ECONOMYNEXT – Sri Lanka’s foreign reserves grew 722 million US dollars to 3,483 million US dollars in May 2023 from 2,761 million US dollars in April, official data showed as deflationary policy and weak credit reduced ‘above the line’ outflows.
Sri Lanka lost almost all its reserve in over two years as the central bank sold reserves and printed money to keep rates down (sterilized reserves sales) including borrowed dollars from India.
Gross official reserves fell to a low of 1,705 million US dollars in September 2022.
Sri Lanka’s central bank hiked rates in April 2022 to slow credit and also stopped printing money after it ran out of borrowed Asian Clearing Union dollars from India.
Sri Lanka’s gross official reserves are made up of both monetary reserves of the central bank and any balances of the Treasury account from loans or grants it gets.
The central bank’s net foreign reserves are still negative after busting up borrowed reserves to suppress rates. By April (before the collection of reserves in May) the central bank’s net reserves were negative by 3.7 billion US dollars.
In May alone 662 million US dollars were bought from the market, Central Bank Governor Nandalal Weerasinghe said.
No pre-determined level to stop Sri Lanka rupee appreciation: CB Governor
Borrowing dollars through swaps and busting them up, was invented by the US Federal Reserve as it was printing money and breaking the Bretton Woods system in the early 1970s.
Sri Lanka received a 350 million US dollar tranche from the Asian Development Bank and 331 million US dollars from the IMF to the Treasury for budget support.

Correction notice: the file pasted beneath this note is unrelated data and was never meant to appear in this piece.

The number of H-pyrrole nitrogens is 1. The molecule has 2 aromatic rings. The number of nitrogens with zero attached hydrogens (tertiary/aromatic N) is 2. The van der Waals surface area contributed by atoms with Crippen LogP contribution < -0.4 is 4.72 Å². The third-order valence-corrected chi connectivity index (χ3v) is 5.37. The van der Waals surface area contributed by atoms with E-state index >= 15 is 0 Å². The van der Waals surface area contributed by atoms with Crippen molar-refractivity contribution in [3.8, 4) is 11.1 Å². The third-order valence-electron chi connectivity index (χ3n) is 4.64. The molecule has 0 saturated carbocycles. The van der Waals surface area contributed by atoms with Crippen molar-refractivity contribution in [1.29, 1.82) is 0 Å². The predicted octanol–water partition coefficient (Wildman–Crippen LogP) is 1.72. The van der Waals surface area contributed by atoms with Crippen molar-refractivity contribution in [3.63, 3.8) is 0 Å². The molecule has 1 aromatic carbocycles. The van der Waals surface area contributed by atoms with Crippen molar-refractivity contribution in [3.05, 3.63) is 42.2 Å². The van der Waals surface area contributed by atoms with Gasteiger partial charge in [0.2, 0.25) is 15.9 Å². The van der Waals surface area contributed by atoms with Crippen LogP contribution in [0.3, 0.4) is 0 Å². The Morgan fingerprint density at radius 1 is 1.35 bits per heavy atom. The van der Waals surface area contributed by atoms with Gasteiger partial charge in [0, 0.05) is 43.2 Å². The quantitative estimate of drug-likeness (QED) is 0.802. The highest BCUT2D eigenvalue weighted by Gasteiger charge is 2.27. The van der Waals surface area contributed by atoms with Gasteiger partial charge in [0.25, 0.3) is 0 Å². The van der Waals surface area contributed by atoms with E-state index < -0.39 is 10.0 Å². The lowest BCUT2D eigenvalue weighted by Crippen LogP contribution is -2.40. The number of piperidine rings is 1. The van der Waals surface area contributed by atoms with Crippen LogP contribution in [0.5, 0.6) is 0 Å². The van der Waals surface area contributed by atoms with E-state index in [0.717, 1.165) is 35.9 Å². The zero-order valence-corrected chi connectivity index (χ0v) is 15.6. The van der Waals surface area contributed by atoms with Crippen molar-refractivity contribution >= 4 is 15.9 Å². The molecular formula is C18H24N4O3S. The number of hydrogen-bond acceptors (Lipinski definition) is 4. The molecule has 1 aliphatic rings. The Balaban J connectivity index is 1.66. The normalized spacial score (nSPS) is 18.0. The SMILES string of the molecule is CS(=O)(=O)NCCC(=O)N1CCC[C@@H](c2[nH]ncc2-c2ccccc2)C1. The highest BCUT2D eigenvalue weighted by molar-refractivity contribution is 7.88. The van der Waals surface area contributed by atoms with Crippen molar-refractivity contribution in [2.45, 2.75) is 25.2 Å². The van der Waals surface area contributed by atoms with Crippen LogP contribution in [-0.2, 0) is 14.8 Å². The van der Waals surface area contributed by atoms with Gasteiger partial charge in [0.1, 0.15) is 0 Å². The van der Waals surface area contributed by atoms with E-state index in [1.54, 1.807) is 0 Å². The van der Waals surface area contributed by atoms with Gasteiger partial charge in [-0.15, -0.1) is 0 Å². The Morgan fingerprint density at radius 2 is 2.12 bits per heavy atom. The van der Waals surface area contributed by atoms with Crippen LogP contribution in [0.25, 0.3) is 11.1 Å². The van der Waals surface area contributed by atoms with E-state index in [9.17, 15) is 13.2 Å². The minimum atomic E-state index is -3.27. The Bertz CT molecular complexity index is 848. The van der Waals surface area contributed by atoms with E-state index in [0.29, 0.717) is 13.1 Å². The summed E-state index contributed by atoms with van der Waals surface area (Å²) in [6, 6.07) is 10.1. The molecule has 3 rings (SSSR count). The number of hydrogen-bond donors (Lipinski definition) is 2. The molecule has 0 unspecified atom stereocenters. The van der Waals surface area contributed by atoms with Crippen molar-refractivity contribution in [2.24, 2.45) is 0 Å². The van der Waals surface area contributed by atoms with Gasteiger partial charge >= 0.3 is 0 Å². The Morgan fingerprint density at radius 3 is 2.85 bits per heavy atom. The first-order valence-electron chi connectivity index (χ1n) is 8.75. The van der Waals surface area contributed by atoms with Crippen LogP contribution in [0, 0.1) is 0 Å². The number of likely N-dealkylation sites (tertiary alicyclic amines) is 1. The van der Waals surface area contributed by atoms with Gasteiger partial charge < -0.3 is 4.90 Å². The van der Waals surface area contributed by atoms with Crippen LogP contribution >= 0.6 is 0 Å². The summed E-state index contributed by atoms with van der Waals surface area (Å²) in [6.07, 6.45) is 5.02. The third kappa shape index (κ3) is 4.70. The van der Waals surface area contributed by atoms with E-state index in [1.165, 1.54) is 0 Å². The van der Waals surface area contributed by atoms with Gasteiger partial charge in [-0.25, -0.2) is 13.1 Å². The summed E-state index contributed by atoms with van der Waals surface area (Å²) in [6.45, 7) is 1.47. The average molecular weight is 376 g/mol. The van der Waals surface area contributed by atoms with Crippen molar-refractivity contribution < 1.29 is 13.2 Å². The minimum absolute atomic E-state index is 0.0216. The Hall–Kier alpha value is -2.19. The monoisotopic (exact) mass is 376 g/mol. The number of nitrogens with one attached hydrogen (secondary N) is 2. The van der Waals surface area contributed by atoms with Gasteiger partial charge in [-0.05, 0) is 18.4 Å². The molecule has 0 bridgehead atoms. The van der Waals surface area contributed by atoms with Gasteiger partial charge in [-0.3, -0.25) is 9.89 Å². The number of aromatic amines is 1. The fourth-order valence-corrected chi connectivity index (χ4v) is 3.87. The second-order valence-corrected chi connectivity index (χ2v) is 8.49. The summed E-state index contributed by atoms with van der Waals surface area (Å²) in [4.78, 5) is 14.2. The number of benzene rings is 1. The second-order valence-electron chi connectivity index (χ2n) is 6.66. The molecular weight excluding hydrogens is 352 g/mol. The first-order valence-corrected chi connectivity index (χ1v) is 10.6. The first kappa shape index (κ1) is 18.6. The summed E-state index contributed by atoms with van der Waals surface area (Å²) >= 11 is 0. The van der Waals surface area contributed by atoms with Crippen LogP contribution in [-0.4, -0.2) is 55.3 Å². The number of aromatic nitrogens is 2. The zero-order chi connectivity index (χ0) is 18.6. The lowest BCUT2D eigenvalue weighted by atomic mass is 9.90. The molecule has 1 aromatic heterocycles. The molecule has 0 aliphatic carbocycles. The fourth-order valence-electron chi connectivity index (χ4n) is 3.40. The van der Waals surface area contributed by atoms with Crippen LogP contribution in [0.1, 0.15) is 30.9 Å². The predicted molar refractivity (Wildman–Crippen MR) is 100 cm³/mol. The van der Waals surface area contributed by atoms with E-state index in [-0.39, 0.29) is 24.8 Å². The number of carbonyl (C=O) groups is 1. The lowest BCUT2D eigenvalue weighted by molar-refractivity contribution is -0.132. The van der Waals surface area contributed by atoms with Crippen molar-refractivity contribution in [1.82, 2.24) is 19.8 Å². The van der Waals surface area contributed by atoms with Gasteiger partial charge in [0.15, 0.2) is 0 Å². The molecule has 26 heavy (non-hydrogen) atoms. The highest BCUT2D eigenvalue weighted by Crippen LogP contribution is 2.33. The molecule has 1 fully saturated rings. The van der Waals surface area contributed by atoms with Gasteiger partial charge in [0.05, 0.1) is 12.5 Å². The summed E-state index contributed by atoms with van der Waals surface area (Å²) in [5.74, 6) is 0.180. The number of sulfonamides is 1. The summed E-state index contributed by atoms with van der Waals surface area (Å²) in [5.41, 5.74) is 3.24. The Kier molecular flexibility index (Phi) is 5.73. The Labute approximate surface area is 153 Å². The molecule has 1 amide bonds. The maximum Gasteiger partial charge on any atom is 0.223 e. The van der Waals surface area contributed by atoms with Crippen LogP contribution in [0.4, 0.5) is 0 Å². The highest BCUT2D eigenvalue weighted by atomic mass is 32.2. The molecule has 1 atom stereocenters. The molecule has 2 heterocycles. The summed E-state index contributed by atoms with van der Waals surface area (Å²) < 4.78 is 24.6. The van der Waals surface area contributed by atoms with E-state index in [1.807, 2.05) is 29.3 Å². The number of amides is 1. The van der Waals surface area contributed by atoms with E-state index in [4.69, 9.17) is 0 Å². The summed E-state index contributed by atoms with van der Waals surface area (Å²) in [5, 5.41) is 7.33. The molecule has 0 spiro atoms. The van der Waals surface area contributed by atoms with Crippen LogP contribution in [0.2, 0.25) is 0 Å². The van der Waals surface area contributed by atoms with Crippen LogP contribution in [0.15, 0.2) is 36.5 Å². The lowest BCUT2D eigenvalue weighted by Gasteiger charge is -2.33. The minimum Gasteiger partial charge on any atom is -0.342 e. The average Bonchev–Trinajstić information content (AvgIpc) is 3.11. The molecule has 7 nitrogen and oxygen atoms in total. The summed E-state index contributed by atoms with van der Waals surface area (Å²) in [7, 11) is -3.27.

The loans can be sold to the central bank by the government to generate rupees and spend. However, since credit is weak, not all the inflows go out of the country particularly as the central bank is conducting deflationary open market operations on a net basis.
By allowing the rupee to appreciate unlike in previous episodes of recovery in an IMF program, after a bout of money printing, the central bank is bringing down inflation – in some cases absolute prices – and restoring confidence and easing the ‘pain’ of ‘monetary policy’ or stimulus.
Why is Sri Lanka’s rupee appreciating?
Though exports are falling, tourism revenues are also picking up.
The budget support loans, tourism receipts less the reserve collected will widen the trade deficit. Building foreign reserves involves lending money to the US or other western nations and is similar to repaying foreign debt. (Colombo/June07/2023)